Import and classic car dealer Gary Duncan, of Christiansburg, Virginia’s Duncan Imports and Classics, reports that prices for these long-beloved Thunderbirds, along with those of their cohort of Tri-Five ’55-’57 Chevrolets have slipped in the last year, as current collectors prefer cars from the ‘80s.

Classic car insurer Hagerty shows that an average supercharged ’57 T-bird has dropped $15,000, to $100,000 in the last nine months. A base ’55 Thunderbird now averages $27,200, down from about $30,000 a few years ago.

The classic Thunderbird’s immense reservoir of goodwill even motivated Ford to revive the concept with a 2002-2005 production model that was essentially a modernized version of the classic. Like the original, it was built on a chopped-down full-size car chassis, in this case, the Lincoln LS sport sedan.

As with the original, the resulting driving dynamics wouldn’t be mistaken for those of a sports car, and as before, the neo-classic Thunderbird also saw a brief production lifespan. It seems that Americans like the idea of sporty little two-seaters more than the reality.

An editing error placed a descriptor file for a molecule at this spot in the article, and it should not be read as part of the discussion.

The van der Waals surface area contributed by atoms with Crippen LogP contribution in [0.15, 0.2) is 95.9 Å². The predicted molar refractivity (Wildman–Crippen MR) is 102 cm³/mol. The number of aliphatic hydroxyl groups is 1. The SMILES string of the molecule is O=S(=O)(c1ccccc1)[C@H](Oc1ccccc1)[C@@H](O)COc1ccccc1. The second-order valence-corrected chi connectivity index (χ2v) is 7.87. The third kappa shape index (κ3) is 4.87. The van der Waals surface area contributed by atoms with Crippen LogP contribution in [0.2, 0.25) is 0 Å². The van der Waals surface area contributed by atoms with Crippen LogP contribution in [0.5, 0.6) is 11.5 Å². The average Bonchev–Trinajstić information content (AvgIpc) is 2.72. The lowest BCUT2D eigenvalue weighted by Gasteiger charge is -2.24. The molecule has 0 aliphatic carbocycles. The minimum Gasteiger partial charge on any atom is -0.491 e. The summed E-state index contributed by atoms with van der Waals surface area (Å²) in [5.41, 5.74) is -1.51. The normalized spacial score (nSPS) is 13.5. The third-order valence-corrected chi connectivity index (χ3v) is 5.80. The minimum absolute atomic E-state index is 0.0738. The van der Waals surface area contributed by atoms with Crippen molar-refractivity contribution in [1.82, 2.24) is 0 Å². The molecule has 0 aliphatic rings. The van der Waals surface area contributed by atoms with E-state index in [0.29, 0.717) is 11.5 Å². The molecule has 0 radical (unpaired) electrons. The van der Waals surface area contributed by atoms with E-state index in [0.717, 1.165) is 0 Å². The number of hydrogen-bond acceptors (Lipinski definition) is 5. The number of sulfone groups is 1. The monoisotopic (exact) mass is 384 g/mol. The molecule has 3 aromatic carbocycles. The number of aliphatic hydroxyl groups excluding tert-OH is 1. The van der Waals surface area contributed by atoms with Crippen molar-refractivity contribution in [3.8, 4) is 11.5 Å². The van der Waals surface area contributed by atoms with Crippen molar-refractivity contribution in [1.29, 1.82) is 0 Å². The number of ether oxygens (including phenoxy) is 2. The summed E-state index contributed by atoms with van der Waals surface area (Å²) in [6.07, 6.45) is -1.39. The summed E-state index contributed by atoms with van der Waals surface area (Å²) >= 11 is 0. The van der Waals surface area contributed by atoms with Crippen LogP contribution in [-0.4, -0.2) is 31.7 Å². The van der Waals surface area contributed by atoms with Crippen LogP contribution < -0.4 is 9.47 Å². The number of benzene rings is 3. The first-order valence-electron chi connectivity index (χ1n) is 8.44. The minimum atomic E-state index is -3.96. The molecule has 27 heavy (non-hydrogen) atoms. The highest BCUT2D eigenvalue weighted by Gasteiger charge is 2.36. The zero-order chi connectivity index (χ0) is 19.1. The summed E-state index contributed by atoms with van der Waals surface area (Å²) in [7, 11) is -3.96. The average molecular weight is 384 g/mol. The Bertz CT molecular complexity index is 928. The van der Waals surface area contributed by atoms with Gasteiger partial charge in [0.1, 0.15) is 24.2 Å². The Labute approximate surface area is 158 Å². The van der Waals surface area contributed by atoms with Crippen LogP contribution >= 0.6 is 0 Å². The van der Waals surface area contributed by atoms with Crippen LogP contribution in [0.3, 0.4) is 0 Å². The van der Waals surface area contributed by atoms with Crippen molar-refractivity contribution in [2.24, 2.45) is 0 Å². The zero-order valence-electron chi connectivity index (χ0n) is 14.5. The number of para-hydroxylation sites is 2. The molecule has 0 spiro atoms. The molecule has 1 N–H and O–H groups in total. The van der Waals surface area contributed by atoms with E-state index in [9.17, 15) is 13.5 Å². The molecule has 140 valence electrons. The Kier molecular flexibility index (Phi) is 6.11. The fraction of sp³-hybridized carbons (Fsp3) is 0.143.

Don't miss out on new content

An error occurred while submitting your email address to the mailing list. Please try again or contact us for assistance.

By submitting your email address you agree to receive email information, great offers, and more from Team Valvoline.

Thanks for signing up. Set your password and start earning reward points for everything you do on the site.

You already have a Team Valvoline account. Sign in here.

Did you forget your password?

About the Contributor
Dan Carney
Jul 11, 2019

A member of the North American Car of the Year jury, Dan is Popular Science magazine's automotive editor, writing car reviews as well as auto industry analysis and commentary. He specializes in analyzing technical developments, particularly in the areas of motorsports, efficiency and safety. He has been published in The Wall Street Journal, The New York Times, Motor Trend, Popular Mechanics, and others.

Comments from the Community
Tags: Culture




Cars of the Decade: 1965 Shelby Cobra 427

By: Dan Carney | March 13, 2019

Whips, Rides & Rods

Cars of ’88: The Chevrolet Monte Carlo

April 10, 2017

Whips, Rides & Rods

Cars of ’72: 1972 Ford Gran Torino

July 8, 2016